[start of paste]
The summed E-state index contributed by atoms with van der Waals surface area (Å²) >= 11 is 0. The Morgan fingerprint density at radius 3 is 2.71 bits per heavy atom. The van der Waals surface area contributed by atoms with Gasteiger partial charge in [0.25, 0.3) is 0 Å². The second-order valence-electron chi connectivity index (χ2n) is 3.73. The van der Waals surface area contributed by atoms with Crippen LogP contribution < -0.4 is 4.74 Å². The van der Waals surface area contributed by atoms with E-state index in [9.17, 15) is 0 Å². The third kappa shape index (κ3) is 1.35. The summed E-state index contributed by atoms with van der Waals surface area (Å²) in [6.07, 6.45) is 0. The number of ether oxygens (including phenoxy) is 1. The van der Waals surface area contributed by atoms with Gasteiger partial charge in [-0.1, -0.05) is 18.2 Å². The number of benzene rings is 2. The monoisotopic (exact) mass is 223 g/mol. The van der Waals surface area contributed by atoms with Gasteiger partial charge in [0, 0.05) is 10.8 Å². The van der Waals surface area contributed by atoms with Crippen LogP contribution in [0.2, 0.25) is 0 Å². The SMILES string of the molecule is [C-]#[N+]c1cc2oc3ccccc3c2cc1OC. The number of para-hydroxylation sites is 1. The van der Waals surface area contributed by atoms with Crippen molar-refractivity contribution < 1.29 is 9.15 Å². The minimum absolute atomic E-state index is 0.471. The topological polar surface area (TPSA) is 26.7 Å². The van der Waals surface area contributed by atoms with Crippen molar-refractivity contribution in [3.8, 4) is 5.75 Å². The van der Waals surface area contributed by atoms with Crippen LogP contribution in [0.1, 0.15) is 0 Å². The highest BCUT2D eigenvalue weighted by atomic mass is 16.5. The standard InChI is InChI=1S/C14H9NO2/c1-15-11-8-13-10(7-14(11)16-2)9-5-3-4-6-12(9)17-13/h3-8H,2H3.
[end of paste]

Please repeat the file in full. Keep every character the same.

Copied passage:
The summed E-state index contributed by atoms with van der Waals surface area (Å²) >= 11 is 0. The Morgan fingerprint density at radius 3 is 2.71 bits per heavy atom. The van der Waals surface area contributed by atoms with Gasteiger partial charge in [0.25, 0.3) is 0 Å². The second-order valence-electron chi connectivity index (χ2n) is 3.73. The van der Waals surface area contributed by atoms with Crippen LogP contribution < -0.4 is 4.74 Å². The van der Waals surface area contributed by atoms with E-state index in [9.17, 15) is 0 Å². The third kappa shape index (κ3) is 1.35. The summed E-state index contributed by atoms with van der Waals surface area (Å²) in [6.07, 6.45) is 0. The number of ether oxygens (including phenoxy) is 1. The van der Waals surface area contributed by atoms with Gasteiger partial charge in [-0.1, -0.05) is 18.2 Å². The number of benzene rings is 2. The monoisotopic (exact) mass is 223 g/mol. The van der Waals surface area contributed by atoms with Gasteiger partial charge in [0, 0.05) is 10.8 Å². The van der Waals surface area contributed by atoms with Crippen LogP contribution in [0.2, 0.25) is 0 Å². The SMILES string of the molecule is [C-]#[N+]c1cc2oc3ccccc3c2cc1OC. The number of para-hydroxylation sites is 1. The van der Waals surface area contributed by atoms with Crippen molar-refractivity contribution < 1.29 is 9.15 Å². The minimum absolute atomic E-state index is 0.471. The topological polar surface area (TPSA) is 26.7 Å². The van der Waals surface area contributed by atoms with Crippen molar-refractivity contribution in [3.8, 4) is 5.75 Å². The van der Waals surface area contributed by atoms with Crippen LogP contribution in [0.1, 0.15) is 0 Å². The highest BCUT2D eigenvalue weighted by atomic mass is 16.5. The standard InChI is InChI=1S/C14H9NO2/c1-15-11-8-13-10(7-14(11)16-2)9-5-3-4-6-12(9)17-13/h3-8H,2H3.